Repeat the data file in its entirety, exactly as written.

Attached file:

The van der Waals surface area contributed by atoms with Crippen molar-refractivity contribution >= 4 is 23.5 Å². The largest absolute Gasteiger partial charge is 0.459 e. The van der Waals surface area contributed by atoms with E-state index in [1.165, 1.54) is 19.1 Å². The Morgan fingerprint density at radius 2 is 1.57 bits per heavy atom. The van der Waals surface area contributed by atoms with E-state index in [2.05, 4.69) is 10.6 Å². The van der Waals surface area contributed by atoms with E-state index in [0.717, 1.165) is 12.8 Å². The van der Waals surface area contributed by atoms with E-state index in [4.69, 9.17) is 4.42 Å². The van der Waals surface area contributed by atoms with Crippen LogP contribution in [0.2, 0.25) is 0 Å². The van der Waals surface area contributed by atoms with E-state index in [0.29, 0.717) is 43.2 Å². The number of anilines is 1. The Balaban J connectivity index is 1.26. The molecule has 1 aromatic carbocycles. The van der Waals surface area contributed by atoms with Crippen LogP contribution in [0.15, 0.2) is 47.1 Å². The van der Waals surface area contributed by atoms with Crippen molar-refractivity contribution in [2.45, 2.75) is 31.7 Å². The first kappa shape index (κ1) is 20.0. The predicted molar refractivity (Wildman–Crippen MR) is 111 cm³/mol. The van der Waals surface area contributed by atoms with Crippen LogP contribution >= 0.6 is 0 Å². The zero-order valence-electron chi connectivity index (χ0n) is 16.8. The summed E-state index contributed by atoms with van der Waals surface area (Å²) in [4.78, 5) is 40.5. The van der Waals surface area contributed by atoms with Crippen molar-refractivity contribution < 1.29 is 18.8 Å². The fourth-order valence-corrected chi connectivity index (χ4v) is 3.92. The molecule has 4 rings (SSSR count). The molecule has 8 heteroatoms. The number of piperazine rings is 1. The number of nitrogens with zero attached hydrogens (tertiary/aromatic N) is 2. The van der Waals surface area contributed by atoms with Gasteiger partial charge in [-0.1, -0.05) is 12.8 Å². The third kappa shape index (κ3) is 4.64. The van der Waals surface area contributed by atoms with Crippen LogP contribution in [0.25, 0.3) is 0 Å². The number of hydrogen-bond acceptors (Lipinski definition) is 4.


The van der Waals surface area contributed by atoms with Crippen molar-refractivity contribution >= 4 is 23.5 Å². The largest absolute Gasteiger partial charge is 0.459 e. The van der Waals surface area contributed by atoms with E-state index in [1.165, 1.54) is 19.1 Å². The Morgan fingerprint density at radius 2 is 1.57 bits per heavy atom. The van der Waals surface area contributed by atoms with E-state index in [2.05, 4.69) is 10.6 Å². The van der Waals surface area contributed by atoms with E-state index in [0.717, 1.165) is 12.8 Å². The van der Waals surface area contributed by atoms with E-state index in [4.69, 9.17) is 4.42 Å². The van der Waals surface area contributed by atoms with Crippen LogP contribution in [0.2, 0.25) is 0 Å². The van der Waals surface area contributed by atoms with E-state index in [0.29, 0.717) is 43.2 Å². The number of anilines is 1. The Balaban J connectivity index is 1.26. The molecule has 1 aromatic carbocycles. The van der Waals surface area contributed by atoms with Crippen LogP contribution in [0.15, 0.2) is 47.1 Å². The van der Waals surface area contributed by atoms with Crippen molar-refractivity contribution in [2.45, 2.75) is 31.7 Å². The first kappa shape index (κ1) is 20.0. The predicted molar refractivity (Wildman–Crippen MR) is 111 cm³/mol. The van der Waals surface area contributed by atoms with Crippen LogP contribution >= 0.6 is 0 Å². The zero-order valence-electron chi connectivity index (χ0n) is 16.8. The summed E-state index contributed by atoms with van der Waals surface area (Å²) in [4.78, 5) is 40.5. The van der Waals surface area contributed by atoms with Crippen molar-refractivity contribution < 1.29 is 18.8 Å². The fourth-order valence-corrected chi connectivity index (χ4v) is 3.92. The molecule has 4 rings (SSSR count). The molecule has 8 heteroatoms. The number of piperazine rings is 1. The number of nitrogens with zero attached hydrogens (tertiary/aromatic N) is 2. The van der Waals surface area contributed by atoms with Gasteiger partial charge in [-0.1, -0.05) is 12.8 Å². The third kappa shape index (κ3) is 4.64. The van der Waals surface area contributed by atoms with Crippen LogP contribution in [0.25, 0.3) is 0 Å². The number of hydrogen-bond acceptors (Lipinski definition) is 4.